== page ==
From the author: Everyone has a secret fear, and Rutherford's is this: for the minute it matters most, he won't be looking.
Everyone has a secret fear, and Rutherford's is this: for the minute it matters most, he won't be looking.
Rutherford has a government job. He works on the 19th floor of Building 209. He's in a special projects division of the Justinian Vern Fluid Mechanics Lab, but to an outsider, the project is anything but fluid.
The project is a disputed material that seven long-dead Nobel laureates could not classify. It is black and far denser than tar, and maybe it flows and maybe it doesn't. The project is wholly contained in an egg timer, seven inches high, and Rutherford is not allowed to touch it. He, and the two-dozen observational devices of varying types, ages, costs, sizes, descriptions, locations, and conditions, are only permitted to watch.
Rutherford knows that he is the one. His faith burns like the bush in the desert. On his first day, over 30 years ago, he crouched nose-to-nose with the egg timer, and saw the hanging drop: lustrous, pendulous, waiting. The drop gives him hope. It gives him everything.
Each day, Rutherford waits for the drop to complete itself. Each night, Rutherford dreams of the drop, falling. He is afraid of dying without seeing this, but he is more terrified that he will look away from the project, just for a moment, and miss it. The machines would record it, but he does not trust them, and the vindication would not be the same; when Rutherford comes in to work at dawn, he fights with all the paranoia of his soul, eyes locked to the egg timer and burning because he doesn't want to blink. He tries not to get up, ever, period. Each trip outside the room, however necessary, is frenzied and full of fear.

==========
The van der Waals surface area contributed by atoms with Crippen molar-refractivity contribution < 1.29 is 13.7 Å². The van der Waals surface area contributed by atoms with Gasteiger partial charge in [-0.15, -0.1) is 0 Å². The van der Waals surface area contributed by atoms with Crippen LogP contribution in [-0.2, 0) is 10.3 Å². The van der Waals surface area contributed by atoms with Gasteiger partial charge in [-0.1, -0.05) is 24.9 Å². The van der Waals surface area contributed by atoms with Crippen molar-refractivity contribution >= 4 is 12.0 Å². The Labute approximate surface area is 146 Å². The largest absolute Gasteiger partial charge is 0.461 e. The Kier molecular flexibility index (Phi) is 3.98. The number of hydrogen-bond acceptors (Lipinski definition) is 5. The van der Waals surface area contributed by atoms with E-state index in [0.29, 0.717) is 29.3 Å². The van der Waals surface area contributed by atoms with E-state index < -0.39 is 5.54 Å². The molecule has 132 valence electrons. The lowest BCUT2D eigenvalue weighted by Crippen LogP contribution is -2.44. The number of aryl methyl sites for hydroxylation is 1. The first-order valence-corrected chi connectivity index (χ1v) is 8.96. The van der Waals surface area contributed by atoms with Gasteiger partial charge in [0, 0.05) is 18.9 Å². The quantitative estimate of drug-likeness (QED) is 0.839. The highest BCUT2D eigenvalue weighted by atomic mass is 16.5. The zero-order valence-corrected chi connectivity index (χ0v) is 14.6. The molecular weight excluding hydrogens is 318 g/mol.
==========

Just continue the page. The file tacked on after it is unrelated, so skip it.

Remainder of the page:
He sometimes sleeps in the lab, so he'll miss nothing.
He is not married, and his strengthening dedication has stripped his friends away.
Rutherford suspects he is unhappy. Maybe he is and maybe he isn't. He thinks that happiness is seeing the drop fall. However, if Rutherford ever took a moment to consider—and he might or might not—he would pray for this timeless waiting over the alternative.
Suppose, one day, even if he is looking, the drop falls.
What happens next?
This story originally appeared in Every Day Fiction.
From a mechanical forest that constructs itself to the streets of Kyoto 8,000 years hence, the sometimes whimsical, sometimes cutting short fiction of KJ Kabza has been dubbed “Delightful” (Locus Online) and “Very clever, indeed” (SFRevu). Collecting all of his work published before May 2011 (plus 5 new stories, notes on the stories, and an interview by Julia Rios), IN PIECES offers glimpses into other worlds—some not unlike your own.
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